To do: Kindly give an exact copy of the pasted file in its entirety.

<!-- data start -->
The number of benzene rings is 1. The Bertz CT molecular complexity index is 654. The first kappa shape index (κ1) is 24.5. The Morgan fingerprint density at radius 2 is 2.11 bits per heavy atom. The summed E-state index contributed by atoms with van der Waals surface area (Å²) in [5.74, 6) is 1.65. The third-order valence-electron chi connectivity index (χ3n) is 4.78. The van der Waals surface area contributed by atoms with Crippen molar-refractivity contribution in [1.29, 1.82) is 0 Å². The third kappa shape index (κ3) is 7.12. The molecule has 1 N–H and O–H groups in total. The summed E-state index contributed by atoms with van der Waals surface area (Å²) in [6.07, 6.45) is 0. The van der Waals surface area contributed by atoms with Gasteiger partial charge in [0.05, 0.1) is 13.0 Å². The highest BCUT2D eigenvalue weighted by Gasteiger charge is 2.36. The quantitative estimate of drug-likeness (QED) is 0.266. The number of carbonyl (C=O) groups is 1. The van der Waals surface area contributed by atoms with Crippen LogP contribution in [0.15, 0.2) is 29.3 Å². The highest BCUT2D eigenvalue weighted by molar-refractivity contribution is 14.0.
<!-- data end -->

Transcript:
The number of benzene rings is 1. The Bertz CT molecular complexity index is 654. The first kappa shape index (κ1) is 24.5. The Morgan fingerprint density at radius 2 is 2.11 bits per heavy atom. The summed E-state index contributed by atoms with van der Waals surface area (Å²) in [5.74, 6) is 1.65. The third-order valence-electron chi connectivity index (χ3n) is 4.78. The van der Waals surface area contributed by atoms with Crippen molar-refractivity contribution in [1.29, 1.82) is 0 Å². The third kappa shape index (κ3) is 7.12. The molecule has 1 N–H and O–H groups in total. The summed E-state index contributed by atoms with van der Waals surface area (Å²) in [6.07, 6.45) is 0. The van der Waals surface area contributed by atoms with Gasteiger partial charge in [0.05, 0.1) is 13.0 Å². The highest BCUT2D eigenvalue weighted by Gasteiger charge is 2.36. The quantitative estimate of drug-likeness (QED) is 0.266. The number of carbonyl (C=O) groups is 1. The van der Waals surface area contributed by atoms with Crippen LogP contribution in [0.15, 0.2) is 29.3 Å². The highest BCUT2D eigenvalue weighted by molar-refractivity contribution is 14.0.